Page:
A decade ago it was common to hear Republicans complaining about “Obamanomics,” but the term conveyed little meaning. “Bidenomics,” by contrast, does indeed describe a coherent set of economic policies that differ in substantial ways from what came before.
President Obama’s crowning economic achievement was the recovery from the global financial crisis—at the time the sharpest downturn since the Great Depression. But Obama relied far too heavily on the neoliberal playbook. He showed little appetite for challenging the dominance of market thinking or indeed the power and position of the financial sector. His solution was to shore up the large financial institutions that caused the crisis by making sure they had enough capital. He made no effort to bail out the ordinary homeowners who suffered immensely from the greed of Wall Street. As a result, more than 9 million families lost their homes. Unemployment stayed too high for too long. Peaking at 10 percent of the labor force at the end of 2009, it took until the latter half of 2015 to fall to 5 percent. And 95 percent of the income gains in the three years after the financial crisis went to the top 1 percent.
The extent of the problem was laid bare by economists Atif Mian and Amir Sufi in their book, House of Debt. They showed that the real problem was less financial fragility than excessive household debt, which held back spending and led to job losses. This, in their view, was what really caused the deep recession. The key point is that the architects of the Obama strategy misdiagnosed the problem as a lack of confidence in the financial sector, so they focused on protecting bankers and creditors rather than addressing deep-rooted problems in the real economy. A crisis that should have occasioned a radical reappraisal of neoliberal thinking instead led to its further entrenchment.
The doctrines of neoliberalism rose to prominence with the Reagan Revolution in the early 1980s. Simply put, neoliberalism taught that what matters most in an economy is efficiency and growth, and that those are best achieved by unlocking the dynamism of the private sector. All impediments to this dynamism need to be removed, especially where the state is involved. Accordingly, neoliberals pushed for low taxes, deregulation, privatization, a paring back of the welfare state, and an unshackled financial sector. As I argue in my book Cathonomics, neoliberalism largely failed even on its own terms: it did not deliver rising productivity and long-term economic growth. It also left massive inequality and major social and political upheaval in its wake. But its elegant simplicity seduced a lot of people. As the 1990s progressed, neoliberalism spread far and wide, across the world and across the aisle. In the United States, Presidents Clinton and Obama both failed to challenge its hegemony.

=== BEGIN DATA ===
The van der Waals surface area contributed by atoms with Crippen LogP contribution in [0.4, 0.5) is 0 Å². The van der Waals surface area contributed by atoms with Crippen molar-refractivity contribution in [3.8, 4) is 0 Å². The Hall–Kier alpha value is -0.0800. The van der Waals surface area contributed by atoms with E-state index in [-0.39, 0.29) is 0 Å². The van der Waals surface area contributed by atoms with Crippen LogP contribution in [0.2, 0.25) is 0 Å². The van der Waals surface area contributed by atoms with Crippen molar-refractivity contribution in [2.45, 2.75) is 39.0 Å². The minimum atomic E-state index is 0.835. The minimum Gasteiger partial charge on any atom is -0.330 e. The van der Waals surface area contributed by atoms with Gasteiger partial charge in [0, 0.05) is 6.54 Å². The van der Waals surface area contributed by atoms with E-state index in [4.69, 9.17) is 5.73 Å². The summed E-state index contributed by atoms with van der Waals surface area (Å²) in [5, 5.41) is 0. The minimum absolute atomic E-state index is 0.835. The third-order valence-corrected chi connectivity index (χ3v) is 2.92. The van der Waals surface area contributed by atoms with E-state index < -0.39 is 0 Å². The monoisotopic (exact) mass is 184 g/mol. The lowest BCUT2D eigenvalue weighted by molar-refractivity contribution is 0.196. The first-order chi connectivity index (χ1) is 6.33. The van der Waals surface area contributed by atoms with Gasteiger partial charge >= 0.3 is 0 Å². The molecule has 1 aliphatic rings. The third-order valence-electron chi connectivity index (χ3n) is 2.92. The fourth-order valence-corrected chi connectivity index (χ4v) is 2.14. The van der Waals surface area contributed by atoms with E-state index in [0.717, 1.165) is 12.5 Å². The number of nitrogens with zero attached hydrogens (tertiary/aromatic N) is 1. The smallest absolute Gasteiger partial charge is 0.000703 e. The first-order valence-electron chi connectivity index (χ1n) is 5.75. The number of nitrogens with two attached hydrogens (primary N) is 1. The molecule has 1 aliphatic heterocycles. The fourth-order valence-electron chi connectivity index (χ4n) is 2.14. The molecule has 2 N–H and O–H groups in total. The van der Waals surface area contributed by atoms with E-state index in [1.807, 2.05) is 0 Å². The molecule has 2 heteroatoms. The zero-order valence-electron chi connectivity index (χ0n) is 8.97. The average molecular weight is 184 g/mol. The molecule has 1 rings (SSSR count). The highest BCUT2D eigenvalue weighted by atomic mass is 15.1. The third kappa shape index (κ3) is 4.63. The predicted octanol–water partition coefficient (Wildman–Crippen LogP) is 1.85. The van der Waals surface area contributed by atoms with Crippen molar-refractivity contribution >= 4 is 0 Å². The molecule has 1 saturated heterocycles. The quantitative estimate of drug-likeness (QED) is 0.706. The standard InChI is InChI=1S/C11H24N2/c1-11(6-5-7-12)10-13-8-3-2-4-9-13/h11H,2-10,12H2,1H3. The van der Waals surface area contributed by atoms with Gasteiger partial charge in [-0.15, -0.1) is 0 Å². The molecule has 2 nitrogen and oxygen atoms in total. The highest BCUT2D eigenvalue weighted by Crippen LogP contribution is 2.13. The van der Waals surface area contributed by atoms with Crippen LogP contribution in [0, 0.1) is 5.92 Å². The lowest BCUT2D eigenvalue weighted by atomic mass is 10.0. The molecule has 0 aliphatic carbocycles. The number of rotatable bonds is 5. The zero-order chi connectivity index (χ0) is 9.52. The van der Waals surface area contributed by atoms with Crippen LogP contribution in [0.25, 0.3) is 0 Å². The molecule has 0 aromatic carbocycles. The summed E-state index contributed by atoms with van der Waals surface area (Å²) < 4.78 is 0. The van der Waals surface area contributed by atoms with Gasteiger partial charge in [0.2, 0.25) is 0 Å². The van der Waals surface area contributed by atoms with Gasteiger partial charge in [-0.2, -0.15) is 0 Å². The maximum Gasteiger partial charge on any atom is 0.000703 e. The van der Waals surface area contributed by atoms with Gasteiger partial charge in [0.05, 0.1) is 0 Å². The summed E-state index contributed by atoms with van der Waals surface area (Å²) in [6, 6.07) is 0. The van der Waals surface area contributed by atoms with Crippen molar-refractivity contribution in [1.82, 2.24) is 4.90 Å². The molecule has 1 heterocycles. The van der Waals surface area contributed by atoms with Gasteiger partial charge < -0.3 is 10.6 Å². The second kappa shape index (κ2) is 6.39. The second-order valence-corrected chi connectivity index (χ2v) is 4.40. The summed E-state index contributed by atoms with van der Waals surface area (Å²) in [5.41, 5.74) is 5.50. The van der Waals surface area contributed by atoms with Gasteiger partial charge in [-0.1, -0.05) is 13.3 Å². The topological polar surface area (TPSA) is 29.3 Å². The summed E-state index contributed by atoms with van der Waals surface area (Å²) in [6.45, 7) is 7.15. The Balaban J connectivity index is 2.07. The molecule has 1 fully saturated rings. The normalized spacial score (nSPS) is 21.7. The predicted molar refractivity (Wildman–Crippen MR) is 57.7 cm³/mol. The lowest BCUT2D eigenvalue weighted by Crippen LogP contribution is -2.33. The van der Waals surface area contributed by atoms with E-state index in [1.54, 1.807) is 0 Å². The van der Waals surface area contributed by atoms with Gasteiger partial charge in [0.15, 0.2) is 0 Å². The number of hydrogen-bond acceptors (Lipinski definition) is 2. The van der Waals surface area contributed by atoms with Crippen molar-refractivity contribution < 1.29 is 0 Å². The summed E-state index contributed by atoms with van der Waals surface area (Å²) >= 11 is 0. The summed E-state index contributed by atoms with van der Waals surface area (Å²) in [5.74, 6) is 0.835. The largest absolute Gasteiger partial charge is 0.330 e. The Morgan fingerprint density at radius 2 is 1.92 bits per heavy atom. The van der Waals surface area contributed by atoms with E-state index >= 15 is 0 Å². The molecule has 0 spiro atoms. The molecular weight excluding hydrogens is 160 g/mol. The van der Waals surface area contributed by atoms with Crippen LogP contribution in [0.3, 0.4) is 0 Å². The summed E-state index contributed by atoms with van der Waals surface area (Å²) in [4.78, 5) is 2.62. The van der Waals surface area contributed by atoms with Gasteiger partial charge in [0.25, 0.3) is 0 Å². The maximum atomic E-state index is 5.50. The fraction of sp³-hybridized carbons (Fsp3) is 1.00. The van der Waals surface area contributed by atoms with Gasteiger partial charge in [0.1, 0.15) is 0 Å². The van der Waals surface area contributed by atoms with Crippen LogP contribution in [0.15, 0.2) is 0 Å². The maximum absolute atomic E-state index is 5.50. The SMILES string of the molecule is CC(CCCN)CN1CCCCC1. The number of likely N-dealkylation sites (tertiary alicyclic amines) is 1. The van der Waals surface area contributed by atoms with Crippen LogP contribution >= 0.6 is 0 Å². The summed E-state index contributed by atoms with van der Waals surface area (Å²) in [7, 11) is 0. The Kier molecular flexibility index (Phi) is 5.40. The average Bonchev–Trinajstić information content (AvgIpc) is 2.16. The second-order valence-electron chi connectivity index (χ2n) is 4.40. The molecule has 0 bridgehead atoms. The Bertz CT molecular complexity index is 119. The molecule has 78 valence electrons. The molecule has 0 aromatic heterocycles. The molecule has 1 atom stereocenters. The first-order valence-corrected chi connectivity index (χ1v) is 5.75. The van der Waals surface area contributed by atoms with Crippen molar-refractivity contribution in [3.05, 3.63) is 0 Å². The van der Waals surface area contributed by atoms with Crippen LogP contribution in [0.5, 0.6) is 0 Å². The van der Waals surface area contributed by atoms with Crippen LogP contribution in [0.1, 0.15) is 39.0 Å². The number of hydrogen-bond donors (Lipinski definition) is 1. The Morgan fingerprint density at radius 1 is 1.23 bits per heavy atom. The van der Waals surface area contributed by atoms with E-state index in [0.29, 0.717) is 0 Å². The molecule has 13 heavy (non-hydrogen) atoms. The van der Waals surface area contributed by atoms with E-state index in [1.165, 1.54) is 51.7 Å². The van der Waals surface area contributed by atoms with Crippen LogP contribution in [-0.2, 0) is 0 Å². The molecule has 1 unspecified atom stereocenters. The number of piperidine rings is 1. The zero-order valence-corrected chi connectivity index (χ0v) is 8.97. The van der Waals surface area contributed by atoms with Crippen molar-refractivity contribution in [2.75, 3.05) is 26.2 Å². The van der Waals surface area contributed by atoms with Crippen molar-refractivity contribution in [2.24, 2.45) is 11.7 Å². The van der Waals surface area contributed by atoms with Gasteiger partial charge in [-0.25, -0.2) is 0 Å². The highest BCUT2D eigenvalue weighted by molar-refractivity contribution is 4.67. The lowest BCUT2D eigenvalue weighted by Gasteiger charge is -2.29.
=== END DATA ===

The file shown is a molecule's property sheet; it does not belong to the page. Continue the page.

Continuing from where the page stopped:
But things have begun to change. In his approach to economic policy, President Biden has broken with the neoliberal paradigm in substantial ways. A distinctive “Bidenonomics” can be recognized in five different areas: Keynesian demand management, pro-family social policy, infrastructure spending, industrial policy, and actions to push the energy transition.